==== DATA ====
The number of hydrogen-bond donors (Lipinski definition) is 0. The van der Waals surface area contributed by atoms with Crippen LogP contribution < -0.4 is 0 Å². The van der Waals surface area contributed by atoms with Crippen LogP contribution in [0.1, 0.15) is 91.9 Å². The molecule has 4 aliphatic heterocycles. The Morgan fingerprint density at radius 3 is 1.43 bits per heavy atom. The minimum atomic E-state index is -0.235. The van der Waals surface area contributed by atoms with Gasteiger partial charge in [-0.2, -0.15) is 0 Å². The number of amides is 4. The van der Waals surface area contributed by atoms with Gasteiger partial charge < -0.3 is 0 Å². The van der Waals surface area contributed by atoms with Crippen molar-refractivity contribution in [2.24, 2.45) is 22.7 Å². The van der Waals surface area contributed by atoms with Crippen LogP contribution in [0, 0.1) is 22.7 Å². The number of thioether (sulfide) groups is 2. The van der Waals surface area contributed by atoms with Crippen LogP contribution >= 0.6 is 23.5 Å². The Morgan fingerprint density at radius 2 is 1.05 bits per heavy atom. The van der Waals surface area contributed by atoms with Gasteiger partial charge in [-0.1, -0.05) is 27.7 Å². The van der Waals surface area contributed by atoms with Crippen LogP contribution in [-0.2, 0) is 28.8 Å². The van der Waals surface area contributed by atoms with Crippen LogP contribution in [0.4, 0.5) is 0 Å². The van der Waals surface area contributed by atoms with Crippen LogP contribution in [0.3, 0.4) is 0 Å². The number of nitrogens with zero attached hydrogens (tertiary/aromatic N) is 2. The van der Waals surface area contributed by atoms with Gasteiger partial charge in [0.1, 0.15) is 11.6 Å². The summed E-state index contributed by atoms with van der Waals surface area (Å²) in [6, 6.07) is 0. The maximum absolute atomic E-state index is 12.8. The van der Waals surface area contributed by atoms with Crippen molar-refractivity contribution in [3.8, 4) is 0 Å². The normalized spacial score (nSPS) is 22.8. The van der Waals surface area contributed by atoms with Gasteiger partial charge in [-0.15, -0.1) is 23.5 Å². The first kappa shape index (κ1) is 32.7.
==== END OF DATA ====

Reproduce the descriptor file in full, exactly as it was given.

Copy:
The number of hydrogen-bond donors (Lipinski definition) is 0. The van der Waals surface area contributed by atoms with Crippen LogP contribution < -0.4 is 0 Å². The van der Waals surface area contributed by atoms with Crippen LogP contribution in [0.1, 0.15) is 91.9 Å². The molecule has 4 aliphatic heterocycles. The Morgan fingerprint density at radius 3 is 1.43 bits per heavy atom. The minimum atomic E-state index is -0.235. The van der Waals surface area contributed by atoms with Gasteiger partial charge in [-0.2, -0.15) is 0 Å². The number of amides is 4. The van der Waals surface area contributed by atoms with Gasteiger partial charge < -0.3 is 0 Å². The van der Waals surface area contributed by atoms with Crippen molar-refractivity contribution in [2.24, 2.45) is 22.7 Å². The van der Waals surface area contributed by atoms with Crippen LogP contribution in [0, 0.1) is 22.7 Å². The number of thioether (sulfide) groups is 2. The van der Waals surface area contributed by atoms with Crippen LogP contribution >= 0.6 is 23.5 Å². The Morgan fingerprint density at radius 2 is 1.05 bits per heavy atom. The van der Waals surface area contributed by atoms with Gasteiger partial charge in [-0.1, -0.05) is 27.7 Å². The van der Waals surface area contributed by atoms with Crippen LogP contribution in [-0.2, 0) is 28.8 Å². The van der Waals surface area contributed by atoms with Crippen LogP contribution in [0.4, 0.5) is 0 Å². The van der Waals surface area contributed by atoms with Crippen LogP contribution in [0.3, 0.4) is 0 Å². The number of nitrogens with zero attached hydrogens (tertiary/aromatic N) is 2. The van der Waals surface area contributed by atoms with Gasteiger partial charge in [0.1, 0.15) is 11.6 Å². The summed E-state index contributed by atoms with van der Waals surface area (Å²) in [6, 6.07) is 0. The maximum absolute atomic E-state index is 12.8. The van der Waals surface area contributed by atoms with Crippen molar-refractivity contribution in [3.8, 4) is 0 Å². The normalized spacial score (nSPS) is 22.8. The van der Waals surface area contributed by atoms with Gasteiger partial charge in [-0.15, -0.1) is 23.5 Å². The first kappa shape index (κ1) is 32.7.